“The sense of academic freedom that came in with the Land O’Lakes statement is just like the sense of academic freedom in the secular universities,” he said. “Namely, it’s a way to protect the independence and the autonomy of an individual professor, not as a way formally to protect the search for truth, as it is in the Catholic understanding of freedom: Freedom is for the purpose of discovering truth, not just to protect somebody’s privileged position.”

In advance of the Pope’s April 17 speech at The Catholic University of America to presidents of Catholic colleges and heads of diocesan education programs, some analysts had predicted he would censure American institutions for falling short on the issue of Catholic identity.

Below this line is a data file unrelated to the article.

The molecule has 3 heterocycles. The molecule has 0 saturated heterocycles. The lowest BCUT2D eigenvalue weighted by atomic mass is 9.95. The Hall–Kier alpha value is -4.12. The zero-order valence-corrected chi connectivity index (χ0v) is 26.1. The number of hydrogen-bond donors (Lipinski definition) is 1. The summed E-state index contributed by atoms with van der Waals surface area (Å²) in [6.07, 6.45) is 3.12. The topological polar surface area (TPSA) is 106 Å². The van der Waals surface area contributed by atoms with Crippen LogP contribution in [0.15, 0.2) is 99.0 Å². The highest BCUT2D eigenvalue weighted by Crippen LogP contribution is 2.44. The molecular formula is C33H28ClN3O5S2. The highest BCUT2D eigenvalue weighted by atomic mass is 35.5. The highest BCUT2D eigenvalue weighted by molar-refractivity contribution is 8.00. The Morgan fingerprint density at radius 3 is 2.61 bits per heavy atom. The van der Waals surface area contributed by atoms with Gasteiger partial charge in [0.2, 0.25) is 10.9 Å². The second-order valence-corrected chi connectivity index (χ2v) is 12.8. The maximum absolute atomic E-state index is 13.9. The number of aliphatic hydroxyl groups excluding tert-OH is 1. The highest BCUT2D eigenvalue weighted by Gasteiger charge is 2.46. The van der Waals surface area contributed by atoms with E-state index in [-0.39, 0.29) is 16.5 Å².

But according to Jesuit Father Joseph Fessio, theologian-in-residence at Ave Maria University in Florida and Ave Maria’s former provost, the Vatican views America’s extensive Catholic higher education network as a Church asset, not a liability.

Father Fessio, a longtime friend of Pope Benedict, wrote an article about him for the April issue of Columbia magazine.

In an interview with the Register, Father Fessio identified several problem areas that have been apparent since the Second Vatican Council, including a decline in the overall percentage of Catholic faculty, a weakening of the Catholic practice and commitment of those who are Catholic, a decline in curriculum standards, many Catholic colleges that have followed the lead of secular universities in fragmenting their curricula requirements, and a “widespread departure” from adherence and fidelity to the magisterium.